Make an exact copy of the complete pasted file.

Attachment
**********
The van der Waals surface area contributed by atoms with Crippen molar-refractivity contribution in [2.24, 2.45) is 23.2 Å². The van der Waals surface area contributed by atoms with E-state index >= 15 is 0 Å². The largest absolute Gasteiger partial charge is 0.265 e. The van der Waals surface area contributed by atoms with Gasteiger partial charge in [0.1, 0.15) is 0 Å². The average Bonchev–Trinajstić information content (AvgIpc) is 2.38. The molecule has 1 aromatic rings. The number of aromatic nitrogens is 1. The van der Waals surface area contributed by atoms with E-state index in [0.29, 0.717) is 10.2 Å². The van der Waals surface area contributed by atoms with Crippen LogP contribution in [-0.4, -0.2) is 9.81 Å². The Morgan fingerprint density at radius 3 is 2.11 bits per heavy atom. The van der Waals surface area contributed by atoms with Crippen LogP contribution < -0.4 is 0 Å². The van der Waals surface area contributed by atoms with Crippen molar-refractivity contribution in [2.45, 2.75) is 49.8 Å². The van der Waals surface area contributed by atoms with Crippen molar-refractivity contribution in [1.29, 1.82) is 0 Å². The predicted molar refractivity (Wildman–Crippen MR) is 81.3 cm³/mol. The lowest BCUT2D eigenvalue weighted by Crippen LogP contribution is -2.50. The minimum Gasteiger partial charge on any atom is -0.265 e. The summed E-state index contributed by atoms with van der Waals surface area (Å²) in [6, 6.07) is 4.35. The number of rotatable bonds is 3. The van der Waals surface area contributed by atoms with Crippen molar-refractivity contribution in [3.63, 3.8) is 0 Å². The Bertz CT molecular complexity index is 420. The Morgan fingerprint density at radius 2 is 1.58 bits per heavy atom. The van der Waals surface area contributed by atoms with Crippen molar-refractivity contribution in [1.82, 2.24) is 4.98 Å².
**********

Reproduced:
The van der Waals surface area contributed by atoms with Crippen molar-refractivity contribution in [2.24, 2.45) is 23.2 Å². The van der Waals surface area contributed by atoms with E-state index >= 15 is 0 Å². The largest absolute Gasteiger partial charge is 0.265 e. The van der Waals surface area contributed by atoms with Gasteiger partial charge in [0.1, 0.15) is 0 Å². The average Bonchev–Trinajstić information content (AvgIpc) is 2.38. The molecule has 1 aromatic rings. The number of aromatic nitrogens is 1. The van der Waals surface area contributed by atoms with E-state index in [0.29, 0.717) is 10.2 Å². The van der Waals surface area contributed by atoms with Crippen LogP contribution in [-0.4, -0.2) is 9.81 Å². The Morgan fingerprint density at radius 3 is 2.11 bits per heavy atom. The van der Waals surface area contributed by atoms with Crippen LogP contribution < -0.4 is 0 Å². The van der Waals surface area contributed by atoms with Crippen molar-refractivity contribution in [2.45, 2.75) is 49.8 Å². The van der Waals surface area contributed by atoms with Crippen molar-refractivity contribution in [1.29, 1.82) is 0 Å². The predicted molar refractivity (Wildman–Crippen MR) is 81.3 cm³/mol. The lowest BCUT2D eigenvalue weighted by Crippen LogP contribution is -2.50. The minimum Gasteiger partial charge on any atom is -0.265 e. The summed E-state index contributed by atoms with van der Waals surface area (Å²) in [6, 6.07) is 4.35. The number of rotatable bonds is 3. The van der Waals surface area contributed by atoms with Crippen molar-refractivity contribution in [3.63, 3.8) is 0 Å². The Bertz CT molecular complexity index is 420. The Morgan fingerprint density at radius 2 is 1.58 bits per heavy atom. The van der Waals surface area contributed by atoms with Crippen molar-refractivity contribution in [1.82, 2.24) is 4.98 Å².